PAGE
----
The solution for easing the current pressure is getting less phd students, creating more positions, and increasing other possibilities for people graduating with a phd in theory. I don't see a problem as severe in say systems and networking, because they can go to industry and find jobs which are close to what they have done in the graduate school. This is not the case for TCS. They don't want to get into what math graduates go through (several postdocs, no permanent job, always moving from a place to an other, ...), they don't compare themselves to math, they compare themselves to other areas in CS. If we don't do anything about this, the environment will get nastier which is harmful to TCS, and this in trun will cause intelligent students to shift to areas where they can find jobs which would be very bad for theory.

    No job perspectives after graduation, fewer good students. It is just that simple.

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  93. Last anon, I salute you.
    You raised 2 points which everyone knew, but no one was ready to raise in the public.
    1) Israel Factor
    2) Women Factor
    Thanks for raising this issue.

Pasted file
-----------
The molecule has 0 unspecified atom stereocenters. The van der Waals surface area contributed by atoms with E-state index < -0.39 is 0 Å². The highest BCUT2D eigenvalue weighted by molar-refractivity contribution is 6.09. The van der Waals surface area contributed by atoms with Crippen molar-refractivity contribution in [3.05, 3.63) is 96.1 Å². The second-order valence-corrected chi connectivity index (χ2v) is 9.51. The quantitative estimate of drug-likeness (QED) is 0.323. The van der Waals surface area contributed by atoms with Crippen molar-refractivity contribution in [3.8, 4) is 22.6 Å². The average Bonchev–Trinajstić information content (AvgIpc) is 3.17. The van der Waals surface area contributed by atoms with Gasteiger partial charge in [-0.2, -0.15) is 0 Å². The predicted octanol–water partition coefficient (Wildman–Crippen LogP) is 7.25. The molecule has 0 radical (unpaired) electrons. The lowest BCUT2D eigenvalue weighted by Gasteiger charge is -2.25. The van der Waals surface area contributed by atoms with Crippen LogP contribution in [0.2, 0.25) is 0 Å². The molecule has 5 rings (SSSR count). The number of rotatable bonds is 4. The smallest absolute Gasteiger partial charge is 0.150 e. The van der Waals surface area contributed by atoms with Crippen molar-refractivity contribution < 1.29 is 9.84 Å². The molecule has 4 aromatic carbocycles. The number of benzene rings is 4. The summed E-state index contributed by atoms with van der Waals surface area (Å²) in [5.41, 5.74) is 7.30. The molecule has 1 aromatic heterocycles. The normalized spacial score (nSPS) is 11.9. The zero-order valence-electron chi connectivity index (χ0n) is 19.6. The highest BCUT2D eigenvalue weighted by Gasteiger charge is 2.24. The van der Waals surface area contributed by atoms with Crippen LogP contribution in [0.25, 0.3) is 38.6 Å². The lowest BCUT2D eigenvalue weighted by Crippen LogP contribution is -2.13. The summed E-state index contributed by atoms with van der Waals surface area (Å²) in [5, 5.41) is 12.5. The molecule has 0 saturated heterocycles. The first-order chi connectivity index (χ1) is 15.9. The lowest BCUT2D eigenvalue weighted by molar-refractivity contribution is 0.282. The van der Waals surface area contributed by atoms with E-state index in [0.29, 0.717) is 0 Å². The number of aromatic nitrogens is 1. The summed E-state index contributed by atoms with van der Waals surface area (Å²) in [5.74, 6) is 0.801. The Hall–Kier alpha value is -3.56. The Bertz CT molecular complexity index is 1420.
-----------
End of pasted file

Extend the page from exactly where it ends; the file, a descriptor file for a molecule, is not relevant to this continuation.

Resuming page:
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  94. Last anon, I did not mention those factors as a criticism. What I am saying is the process should be more open and more transparent. I personally don't think considering these factors is unfair, it would be unfair if we had two applicants with considerable difference in their quality of research and publications and we choose the one which is inferior because of non-research factors, but when the difference between applicants is small, I personally don't think considering these factors is unfair.

    I think the problem mentioned by Aaron Sterling (and Russell Impagliazzo) is much more important and we should do something about it. I think that as a community we should help increase interesting possibilities for theory graduates, the senior members of community have a greater responsibility here. IMHO, AGT and Crypto are doing relatively well compared to other areas in theory. Other areas should do more to boost the job perspective of theory graduates. This will ease the pressure students feel after graduating.

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  95. Dana is a strong researcher but let's not call her a rising star just yet. She has quite a way to go to establishing herself as a "star".

    I also disagree with the idea that this post is driven by frustrated students on the market. Myself and several older colleagues have certainly been observing :)

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  96. Just as a point of information, the MIT EECS dept. generally doesn't do "area searches." In other words, they're always open in principle to hiring a theory person; in practice, they seem to hire about one every 2-3 years. (Besides Dana, the last three were Erik Demaine, Scott Aaronson, and Costis Daskalakis; Jon Kelner was also hired in Math.)